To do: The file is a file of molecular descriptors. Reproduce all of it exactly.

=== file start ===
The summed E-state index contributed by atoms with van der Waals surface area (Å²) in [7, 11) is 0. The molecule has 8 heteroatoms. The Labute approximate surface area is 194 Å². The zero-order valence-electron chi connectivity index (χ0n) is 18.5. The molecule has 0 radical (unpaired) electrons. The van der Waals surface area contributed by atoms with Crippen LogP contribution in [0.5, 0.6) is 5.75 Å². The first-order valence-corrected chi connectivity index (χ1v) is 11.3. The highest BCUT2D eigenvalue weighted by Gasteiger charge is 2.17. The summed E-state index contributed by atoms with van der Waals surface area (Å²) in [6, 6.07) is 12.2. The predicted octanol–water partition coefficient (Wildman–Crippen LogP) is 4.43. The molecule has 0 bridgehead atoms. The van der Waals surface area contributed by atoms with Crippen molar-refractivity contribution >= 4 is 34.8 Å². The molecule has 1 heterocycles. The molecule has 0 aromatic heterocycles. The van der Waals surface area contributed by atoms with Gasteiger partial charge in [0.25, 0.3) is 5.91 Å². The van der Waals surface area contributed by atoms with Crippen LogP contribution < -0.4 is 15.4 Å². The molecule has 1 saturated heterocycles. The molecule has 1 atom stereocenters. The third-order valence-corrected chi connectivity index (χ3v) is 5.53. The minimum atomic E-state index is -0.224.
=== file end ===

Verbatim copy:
The summed E-state index contributed by atoms with van der Waals surface area (Å²) in [7, 11) is 0. The molecule has 8 heteroatoms. The Labute approximate surface area is 194 Å². The zero-order valence-electron chi connectivity index (χ0n) is 18.5. The molecule has 0 radical (unpaired) electrons. The van der Waals surface area contributed by atoms with Crippen LogP contribution in [0.5, 0.6) is 5.75 Å². The first-order valence-corrected chi connectivity index (χ1v) is 11.3. The highest BCUT2D eigenvalue weighted by Gasteiger charge is 2.17. The summed E-state index contributed by atoms with van der Waals surface area (Å²) in [6, 6.07) is 12.2. The predicted octanol–water partition coefficient (Wildman–Crippen LogP) is 4.43. The molecule has 0 bridgehead atoms. The van der Waals surface area contributed by atoms with Crippen molar-refractivity contribution >= 4 is 34.8 Å². The molecule has 1 heterocycles. The molecule has 0 aromatic heterocycles. The van der Waals surface area contributed by atoms with Gasteiger partial charge in [0.25, 0.3) is 5.91 Å². The van der Waals surface area contributed by atoms with Crippen LogP contribution < -0.4 is 15.4 Å². The molecule has 1 saturated heterocycles. The molecule has 1 atom stereocenters. The third-order valence-corrected chi connectivity index (χ3v) is 5.53. The minimum atomic E-state index is -0.224.